Earlier this week I was in Costco, in line at the pharmacy behind a woman with not one, but two tiny service dogs…twin Pomeranians. Both dogs were proudly wearing “hearing dog” patches, and were very well-behaved, as any proper service dog would be. And being the inquisitive, attuned-to-my-environment (some might say nosey) citizen that I am, I did notice the stares and the many curious comments from others in and around the pharmacy. One intrigued teenage boy walked by several times, staring down at the pups. I felt like I could read his thoughts, which went something like this: “Wait just one second here, this lady isn’t blind or in a wheelchair. What do these dogs do for her? They are way too small to be service dogs. Do those patches say ‘hearing dog’? What is a hearing dog and why does she have two of them?” Well, I can’t answer his latter question, but I felt compelled to approach him later in the store, and take an opportunity to educate a young and interested teen about hearing dogs—my personal way of advocating for hearing loss and service dog awareness.
The Americans with Disabilities Act (commonly referred to as the “ADA”) defines a hearing loss as a disability if it “substantially limits a major life activity.” Therefore, a dog that assists with sound awareness for a person with a hearing disability can be trained and registered as a service dog. In fact, the ADA specifically mentions hearing dogs in its most recent definition of a service dog.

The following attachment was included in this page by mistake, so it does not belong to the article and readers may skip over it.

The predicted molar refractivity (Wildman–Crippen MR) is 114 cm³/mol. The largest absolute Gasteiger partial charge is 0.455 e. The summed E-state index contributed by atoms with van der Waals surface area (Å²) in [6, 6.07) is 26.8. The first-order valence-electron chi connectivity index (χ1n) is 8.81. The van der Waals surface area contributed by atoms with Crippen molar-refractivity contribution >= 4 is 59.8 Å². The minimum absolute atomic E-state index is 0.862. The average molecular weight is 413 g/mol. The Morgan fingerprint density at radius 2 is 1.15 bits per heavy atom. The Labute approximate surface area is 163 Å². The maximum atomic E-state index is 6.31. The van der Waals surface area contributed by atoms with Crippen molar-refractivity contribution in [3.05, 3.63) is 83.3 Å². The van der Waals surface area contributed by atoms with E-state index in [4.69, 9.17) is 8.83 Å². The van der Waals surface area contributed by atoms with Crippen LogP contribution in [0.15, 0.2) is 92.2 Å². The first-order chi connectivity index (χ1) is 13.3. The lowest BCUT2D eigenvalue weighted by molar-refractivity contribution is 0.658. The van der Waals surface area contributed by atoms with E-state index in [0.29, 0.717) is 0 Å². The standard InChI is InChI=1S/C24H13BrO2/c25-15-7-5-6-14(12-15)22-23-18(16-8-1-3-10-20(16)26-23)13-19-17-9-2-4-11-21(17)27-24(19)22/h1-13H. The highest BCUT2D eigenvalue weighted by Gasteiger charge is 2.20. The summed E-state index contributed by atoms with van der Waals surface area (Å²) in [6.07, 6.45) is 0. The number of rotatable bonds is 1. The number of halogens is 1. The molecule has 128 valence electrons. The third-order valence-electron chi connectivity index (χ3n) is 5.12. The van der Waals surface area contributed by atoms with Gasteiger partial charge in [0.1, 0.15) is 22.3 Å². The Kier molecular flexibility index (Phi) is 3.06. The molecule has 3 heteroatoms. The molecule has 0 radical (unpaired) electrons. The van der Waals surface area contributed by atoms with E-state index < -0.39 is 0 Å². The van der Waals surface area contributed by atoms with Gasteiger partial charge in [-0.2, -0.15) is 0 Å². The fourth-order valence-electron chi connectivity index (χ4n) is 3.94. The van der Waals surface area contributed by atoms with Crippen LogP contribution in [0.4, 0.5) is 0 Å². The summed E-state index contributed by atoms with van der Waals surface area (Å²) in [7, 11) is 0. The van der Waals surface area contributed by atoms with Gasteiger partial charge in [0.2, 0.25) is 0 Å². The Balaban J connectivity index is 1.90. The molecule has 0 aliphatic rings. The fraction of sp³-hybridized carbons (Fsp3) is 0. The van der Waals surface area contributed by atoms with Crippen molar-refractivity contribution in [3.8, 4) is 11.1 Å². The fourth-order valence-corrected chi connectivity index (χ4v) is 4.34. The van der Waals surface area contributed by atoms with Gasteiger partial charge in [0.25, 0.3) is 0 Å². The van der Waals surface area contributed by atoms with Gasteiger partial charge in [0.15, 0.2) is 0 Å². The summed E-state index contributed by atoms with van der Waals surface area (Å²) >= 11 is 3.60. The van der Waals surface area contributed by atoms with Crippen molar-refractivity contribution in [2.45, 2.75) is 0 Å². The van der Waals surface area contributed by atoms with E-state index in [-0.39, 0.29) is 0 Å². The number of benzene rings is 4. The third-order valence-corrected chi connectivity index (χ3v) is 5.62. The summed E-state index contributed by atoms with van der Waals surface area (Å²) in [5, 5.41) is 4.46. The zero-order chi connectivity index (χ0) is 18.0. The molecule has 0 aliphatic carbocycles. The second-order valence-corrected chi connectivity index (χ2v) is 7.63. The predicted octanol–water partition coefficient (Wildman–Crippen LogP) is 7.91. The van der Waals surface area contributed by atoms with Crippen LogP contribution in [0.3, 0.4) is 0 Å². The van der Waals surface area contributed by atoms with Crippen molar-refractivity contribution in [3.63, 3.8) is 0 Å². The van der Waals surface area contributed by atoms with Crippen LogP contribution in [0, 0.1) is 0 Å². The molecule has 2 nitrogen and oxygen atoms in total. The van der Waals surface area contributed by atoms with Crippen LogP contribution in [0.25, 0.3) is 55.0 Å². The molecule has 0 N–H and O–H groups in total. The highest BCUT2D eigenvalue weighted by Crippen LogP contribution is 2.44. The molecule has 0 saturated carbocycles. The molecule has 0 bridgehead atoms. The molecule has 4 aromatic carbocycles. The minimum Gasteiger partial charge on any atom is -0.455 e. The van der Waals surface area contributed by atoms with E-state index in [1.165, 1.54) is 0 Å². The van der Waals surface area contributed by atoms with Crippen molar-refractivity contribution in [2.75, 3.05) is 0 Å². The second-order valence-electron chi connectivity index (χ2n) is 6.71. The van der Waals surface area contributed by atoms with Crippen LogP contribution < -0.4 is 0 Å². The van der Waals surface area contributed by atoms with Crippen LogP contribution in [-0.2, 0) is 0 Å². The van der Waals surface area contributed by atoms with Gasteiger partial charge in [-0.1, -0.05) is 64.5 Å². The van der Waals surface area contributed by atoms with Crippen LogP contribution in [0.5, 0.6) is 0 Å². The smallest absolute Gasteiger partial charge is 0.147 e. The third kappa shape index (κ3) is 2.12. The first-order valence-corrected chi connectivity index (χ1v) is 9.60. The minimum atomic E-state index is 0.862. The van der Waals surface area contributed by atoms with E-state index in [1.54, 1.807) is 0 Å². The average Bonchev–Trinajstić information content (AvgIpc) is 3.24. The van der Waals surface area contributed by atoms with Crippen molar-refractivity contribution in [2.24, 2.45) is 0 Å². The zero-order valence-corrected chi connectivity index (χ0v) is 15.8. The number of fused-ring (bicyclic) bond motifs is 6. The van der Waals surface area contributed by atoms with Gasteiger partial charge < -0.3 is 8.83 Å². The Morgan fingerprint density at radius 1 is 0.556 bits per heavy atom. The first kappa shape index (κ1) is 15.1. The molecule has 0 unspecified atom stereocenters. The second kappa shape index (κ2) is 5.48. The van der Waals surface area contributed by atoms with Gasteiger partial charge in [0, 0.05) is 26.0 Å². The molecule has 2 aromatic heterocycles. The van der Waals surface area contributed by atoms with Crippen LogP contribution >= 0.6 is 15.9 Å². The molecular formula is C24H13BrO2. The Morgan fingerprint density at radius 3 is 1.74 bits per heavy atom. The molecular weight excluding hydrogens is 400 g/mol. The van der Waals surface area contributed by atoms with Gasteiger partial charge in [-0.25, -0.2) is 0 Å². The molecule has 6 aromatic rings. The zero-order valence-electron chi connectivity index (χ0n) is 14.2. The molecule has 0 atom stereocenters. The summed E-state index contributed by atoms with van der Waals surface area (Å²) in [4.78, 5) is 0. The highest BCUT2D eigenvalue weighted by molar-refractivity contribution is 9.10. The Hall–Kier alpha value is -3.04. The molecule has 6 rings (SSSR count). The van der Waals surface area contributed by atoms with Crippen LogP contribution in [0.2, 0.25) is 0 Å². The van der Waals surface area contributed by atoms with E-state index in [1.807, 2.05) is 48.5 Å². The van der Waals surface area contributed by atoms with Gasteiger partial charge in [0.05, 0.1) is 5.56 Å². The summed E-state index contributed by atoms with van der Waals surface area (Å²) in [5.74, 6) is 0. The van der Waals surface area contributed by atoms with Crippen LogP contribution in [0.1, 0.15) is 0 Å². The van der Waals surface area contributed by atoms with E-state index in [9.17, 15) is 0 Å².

But what does “sound awareness” mean? Imagine for a moment that you could not hear your alarm clock in the morning—how would you get up in time for work? Or if you could not hear your doorbell ring, your smoke detector go off, an oven timer, a car horn as you are crossing the street…the list can go on and on, right? Now imagine you had a canine companion who was trained to alert you to important sounds. A hearing dog might paw at you to wake up when your alarm goes off (much more soothing than a bed shaker, no?), “announce” a visitor at the door by running to you and circling you, or flipping a light switch. Hearing dogs can be trained to perform almost any type of sound alert, and training is almost always customized to meet the specific disability needs of the owner.
Since a hearing dog generally doesn’t have to pull a wheelchair, open heavy doors, or guide a person through crowds, many small dogs like Yorkshire Terriers, Pomeranians, Jack Russell Terriers, Shih Tzus, and even Chihuahuas make great hearing dogs, and are often preferred over larger well-known service dog breeds like Labs and Golden Retrievers. What’s most important though is the dog’s temperament, response to sound, work ethic, and aptitude. Some hearing dog organizations even select mixed breed dogs from shelters to join their program.
At ClearSounds, we are not only dog lovers, but we are hearing dog lovers, and happy to educate others and support our working canine friends!
The post Hearing Dogs by Carol Morabito appeared first on Clear Sounds.